Jump to content

20v versus 36v runtime?


framer

Recommended Posts

Since dewalts 20V batteries are actually only 18V. The two batteries would contain the same energy but it is output differently and the tools will have a different efficiency. The 36V (dewalt will call it 40V) will likely use the energy faster for a more powerful tool which may result in fewer cuts per charge although they would be faster. It all depends on the tool but they do contain the same power

Link to comment
Share on other sites

Both batteries have thesame capacity. 72 watthours of power.

18v x 4.0 amps is 72 watt hours.

36v x 2.0 amps is also 72 watt hours.

Now.... It all depends on the tool they are used in.

A 36 volt Rotary Hammer will be more powerfull then the 18v Rotary Hammer and this also use up more power.

So if you compare a 36v Rotary with a 2.0 amp battery ----> 18v Rotary with 4.0 amp the 18 should in theory go longer. ( although the 36v Rotary will work faster because the 36v motor provides more power)

The exception: i do not know if dewalt had this but Bosch has a ' compact 36v Rotary '.

This is actually their 18v Rotary but then adapted to take a 36v battery.in this example the motor in the tool only needs/ draws thesame current as an 18 volt tool. Meaning it will work as long( and as powerfull) with a 36v/2amp as bosch's 18v Rotary with a 18v/4.0 amp.

Hope you understand me :D

Link to comment
Share on other sites

True what they said over, but a little note about efficiency: 

When you make your cuts, the load will alter the efficiency of your motor.

To low load and the efficiency falls, but a load that pushes the motor way to hard (for example by pushing the saw to hard, or use it on a to thick piece of wood) is just as bad.

 

A 36V saw will  inherently have a bit higher electric efficiency becouse of lower amperage that gives lower electrical losses and heat. But it also usually has a bigger motor/blade. Which in turn will need a higher load to be efficient, since it got more mass to spinn, bigger blade etc... 

 

What I'm trying to say, if the Wh rating on the batteries is the same, it will probably come down to what you are trying to cut. If you cut thin softwood plates, the 18V ("20 V") unit will probably win. If it's to cut larger pieces of lumber or thicker plates, or hardwood, the 36V machine will probably be  the winner in runtime.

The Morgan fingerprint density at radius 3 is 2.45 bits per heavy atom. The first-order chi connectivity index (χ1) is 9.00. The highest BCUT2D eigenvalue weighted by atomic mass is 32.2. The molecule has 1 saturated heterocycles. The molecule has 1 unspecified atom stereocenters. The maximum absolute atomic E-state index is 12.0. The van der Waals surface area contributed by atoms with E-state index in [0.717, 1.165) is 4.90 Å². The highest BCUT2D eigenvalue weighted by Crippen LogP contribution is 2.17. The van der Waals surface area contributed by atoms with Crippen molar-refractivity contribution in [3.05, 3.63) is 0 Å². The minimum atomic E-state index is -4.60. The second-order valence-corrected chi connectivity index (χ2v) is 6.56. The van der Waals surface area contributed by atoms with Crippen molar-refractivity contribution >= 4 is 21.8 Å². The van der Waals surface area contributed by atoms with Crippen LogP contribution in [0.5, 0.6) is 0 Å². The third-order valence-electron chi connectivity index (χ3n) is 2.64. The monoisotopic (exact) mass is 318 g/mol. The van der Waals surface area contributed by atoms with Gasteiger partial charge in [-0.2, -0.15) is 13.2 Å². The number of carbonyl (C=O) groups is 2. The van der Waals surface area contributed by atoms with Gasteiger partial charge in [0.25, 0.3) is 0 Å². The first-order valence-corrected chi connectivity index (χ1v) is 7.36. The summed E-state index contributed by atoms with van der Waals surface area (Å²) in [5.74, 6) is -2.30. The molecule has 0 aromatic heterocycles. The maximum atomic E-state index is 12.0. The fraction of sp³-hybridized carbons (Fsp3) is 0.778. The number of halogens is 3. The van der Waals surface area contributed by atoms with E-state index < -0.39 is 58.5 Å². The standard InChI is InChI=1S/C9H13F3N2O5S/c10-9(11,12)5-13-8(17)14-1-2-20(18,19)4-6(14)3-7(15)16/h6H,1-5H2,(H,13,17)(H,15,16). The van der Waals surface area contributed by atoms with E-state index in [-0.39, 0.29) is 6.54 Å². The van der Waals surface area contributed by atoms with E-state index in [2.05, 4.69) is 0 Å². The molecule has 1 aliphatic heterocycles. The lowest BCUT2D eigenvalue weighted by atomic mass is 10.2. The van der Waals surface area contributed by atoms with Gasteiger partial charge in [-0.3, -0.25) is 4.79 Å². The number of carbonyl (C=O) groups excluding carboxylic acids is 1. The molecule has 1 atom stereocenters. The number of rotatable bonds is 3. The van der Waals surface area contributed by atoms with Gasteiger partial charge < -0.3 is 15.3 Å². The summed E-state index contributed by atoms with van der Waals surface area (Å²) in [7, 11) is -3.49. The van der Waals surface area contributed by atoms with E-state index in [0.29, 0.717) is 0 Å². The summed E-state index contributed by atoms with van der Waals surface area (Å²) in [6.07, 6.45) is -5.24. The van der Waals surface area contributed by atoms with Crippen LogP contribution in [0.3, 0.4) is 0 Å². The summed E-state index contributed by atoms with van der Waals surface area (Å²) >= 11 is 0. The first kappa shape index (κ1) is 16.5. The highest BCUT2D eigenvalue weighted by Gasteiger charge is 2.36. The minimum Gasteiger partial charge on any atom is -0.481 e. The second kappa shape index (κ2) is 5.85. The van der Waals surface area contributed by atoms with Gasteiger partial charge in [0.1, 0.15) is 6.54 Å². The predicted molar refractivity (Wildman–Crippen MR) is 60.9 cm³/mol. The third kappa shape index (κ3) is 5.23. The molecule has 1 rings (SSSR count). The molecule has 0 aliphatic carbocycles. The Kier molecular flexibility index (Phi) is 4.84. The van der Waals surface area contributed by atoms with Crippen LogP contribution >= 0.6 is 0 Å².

But again, the Wh is usually higher on 36V tools, and in that case, it will probably win either way. 

 

Link to comment
Share on other sites

the rotary was updated, but its based on the 20v version.

 

the newer battery(dcb361 2.0ah) is just a new plastic shell for the most part.

the older dc9360 batteries have used 3 different cells over the years.  the original came with A123 cells, then went to samsung cells, then sanyo cells.  the sanyo cells have almost double the amp hours of the samsung, so dewalt only put have the number of cells inside the battery, with the rest of the case having false filler cells.  thats why the newer battery feels lighter.

dewalt did come out with a more powerful battery (dcb360 4.0ah), by filling the whole battery shell with cells, but this battery seems to only be available in europe.

 

the original A123 cells

o5GIs08.jpg

 

samsung cells

fRO4riC.jpg

 

latest sanyo cells(red).  the black are just plastic fillers

WInVSpY.jpg

 

 

 

 

dc9360

BUKHkKf.jpg

 

 

dcb361

CZOo4jZ.jpg

 

dcb360

rIFyV6x.jpg

Link to comment
Share on other sites

Join the conversation

You can post now and register later. If you have an account, sign in now to post with your account.

Guest
Reply to this topic...

×   Pasted as rich text.   Paste as plain text instead

  Only 75 emoji are allowed.

×   Your link has been automatically embedded.   Display as a link instead

×   Your previous content has been restored.   Clear editor

×   You cannot paste images directly. Upload or insert images from URL.

  • Member Statistics

    17,416
    Total Members
    6,555
    Most Online
    JoeF
    Newest Member
    JoeF
    Joined
×
×
  • Create New...